New from Ben Wilson
Bophendze felt nauseous not long after they landed on Guna Prime. “Angel, how long does it take to contract a local dise
“I feel like I’m going to puke.”
Angel laughed and slapped him on the back. “Welcome to the surface, Marine. You’ve been in space long enough that you’ve adjusted to artificial gravity. This is real gravity.” Angel then made a series of short hops in place. “We should only be here a few cycles, so roam around a bit but come back.”
Bophendze walked out of the hangar and into the sun. It blinded him briefly. His eyes teared. After he adjusted, he breathed deeply natural air and wished he never had to return.
He strolled through the garrison where they landed. Bophendze saw the open parade ground, about one hectare in area. He looked around the grounds, amazed at the green. It was a color he did not realize he had missed. The small trees dotted the perimeter of the parade ground, which was ringed by a cobblestone road. From where he stood, he could see the headquarters building to the North. The west side had the dining facility, and the south had the canteen where enlisted marines could unwind. The garrison seemed almost at peace to Bophendze, except for the actively manned anti-aircraft batteries watching the skies, and sandbags and weapons pods protecting the perimeter.
The Gunan sun dropped behind the distant trees as it set. He felt some peace because of the relative openness of the garrison, and because Smee remained silent. Bophendze felt alone with his thoughts. He headed over to the canteen, to see what relaxation meant to a marine on planet.
He walked across the parade field before its openness made him feel self-conscious. There were no other marines on the parade field. He decided the safe thing to do was walk around the perimeter. It was less likely to cause an NCO to yell at him for being where he should not be. He remained guarded as he walked to the canteen.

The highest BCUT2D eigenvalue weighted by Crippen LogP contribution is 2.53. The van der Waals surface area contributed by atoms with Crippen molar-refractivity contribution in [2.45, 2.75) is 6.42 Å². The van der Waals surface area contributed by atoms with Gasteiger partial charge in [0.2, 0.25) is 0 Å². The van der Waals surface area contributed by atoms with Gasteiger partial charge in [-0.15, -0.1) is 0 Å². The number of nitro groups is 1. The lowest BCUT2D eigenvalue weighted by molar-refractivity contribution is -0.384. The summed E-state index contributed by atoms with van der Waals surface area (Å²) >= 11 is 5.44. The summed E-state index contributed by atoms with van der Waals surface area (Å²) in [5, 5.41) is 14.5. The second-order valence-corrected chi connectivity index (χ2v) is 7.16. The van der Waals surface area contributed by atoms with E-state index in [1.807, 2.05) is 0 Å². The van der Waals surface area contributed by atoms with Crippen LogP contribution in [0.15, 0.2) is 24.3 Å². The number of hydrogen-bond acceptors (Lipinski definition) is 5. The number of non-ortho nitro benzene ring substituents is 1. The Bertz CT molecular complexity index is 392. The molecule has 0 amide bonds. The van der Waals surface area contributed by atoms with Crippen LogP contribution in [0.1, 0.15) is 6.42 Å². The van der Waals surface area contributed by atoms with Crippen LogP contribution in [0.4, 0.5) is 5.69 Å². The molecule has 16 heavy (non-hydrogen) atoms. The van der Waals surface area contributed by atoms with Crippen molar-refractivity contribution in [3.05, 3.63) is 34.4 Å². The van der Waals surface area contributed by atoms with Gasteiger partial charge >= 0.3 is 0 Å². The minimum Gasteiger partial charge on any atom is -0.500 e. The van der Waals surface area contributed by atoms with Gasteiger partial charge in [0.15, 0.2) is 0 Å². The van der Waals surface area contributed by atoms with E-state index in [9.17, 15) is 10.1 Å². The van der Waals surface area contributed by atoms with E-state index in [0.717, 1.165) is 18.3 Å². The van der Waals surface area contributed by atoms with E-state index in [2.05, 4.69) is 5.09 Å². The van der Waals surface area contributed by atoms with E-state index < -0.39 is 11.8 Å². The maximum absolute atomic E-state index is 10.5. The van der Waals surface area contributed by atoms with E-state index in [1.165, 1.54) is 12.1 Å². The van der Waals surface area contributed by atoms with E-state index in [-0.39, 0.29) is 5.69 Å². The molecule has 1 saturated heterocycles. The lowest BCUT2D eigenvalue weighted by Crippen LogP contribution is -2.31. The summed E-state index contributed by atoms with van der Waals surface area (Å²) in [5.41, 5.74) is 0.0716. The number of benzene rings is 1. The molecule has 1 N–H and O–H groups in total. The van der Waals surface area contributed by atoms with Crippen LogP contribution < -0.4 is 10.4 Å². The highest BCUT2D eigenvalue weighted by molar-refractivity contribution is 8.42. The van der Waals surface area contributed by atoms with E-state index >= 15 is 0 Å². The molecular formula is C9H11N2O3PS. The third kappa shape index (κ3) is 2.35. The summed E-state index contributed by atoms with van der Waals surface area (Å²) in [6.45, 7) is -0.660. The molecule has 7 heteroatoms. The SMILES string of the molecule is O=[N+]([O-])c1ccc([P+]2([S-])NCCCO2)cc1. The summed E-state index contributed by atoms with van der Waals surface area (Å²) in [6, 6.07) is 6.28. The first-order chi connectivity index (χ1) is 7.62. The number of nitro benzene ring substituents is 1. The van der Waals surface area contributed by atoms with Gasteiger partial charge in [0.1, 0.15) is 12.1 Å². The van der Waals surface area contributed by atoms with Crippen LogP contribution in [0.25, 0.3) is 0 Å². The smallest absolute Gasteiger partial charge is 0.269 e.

Once inside, he felt more relaxed. The canteen was much darker inside than out. It took Bophendze a few minutes for his eyes to adjust. Once they did, he noticed they shrouded the windows in blackout cloth. Why waste the effort to black out the building when the Gunans probably know where it is.
He admired the architecture, something he never cared for before. Is Smee making me look at things differently? The various rooms were small, perhaps some architect’s plan to give the marines a feeling of intimacy, a chance to hang out with a few comrades, rather than the open bay barracks where sleeping space was shared with dozens of peers.
Bophendze bought a drink at the bar that was conveniently located just inside the canteen’s doors. He thought the architect was smart about minimizing the distance between tired marine and drink, even if the paint in the rooms was too feminine for men prepared to fight.
Sipping his drink, he drifted through each of the canteen’s rooms. Most of the other marines seemed not to notice him, which a part of him did not mind. Though he felt a bit left out, and he hoped he might have a chance to actually mingle, versus drifting through.
Bophendze finally settled in a room where they were playing cards. Four sat around one table, looking very intense as they did. Each had varying piles of chips scattered about. The one with his back to the wall had the largest pile. Bophendze watched the four play for several beats, sipping his drink. He did not know what they were playing.
$- It’s called Batalo, or Militado, depending on which part of the Imperium you hail from. You should play.
No way. You see the chips? They’re gambling. I don’t know the first thing about Batulo, so they’d fleece me. There’s no way I’m going to risk what little I have on chance.
$- It’s Batalo, Puppet, not Batulo. Batulo is the Keicahn word for something inappropriate you do with your sister. Batalo’s either played with one or two decks—they’re playing as a foursome, so it will be two decks—with four suits. The face cards are kreitoj and the numbered cards are landoj or ensorĉoj. It’s not nearly as much a game of chance as it is a game of strategy. With three other players, it’s more important to play the player and not the cards. See the one with his back to the wall? Watch how he looks at the other players when the cards are dealt.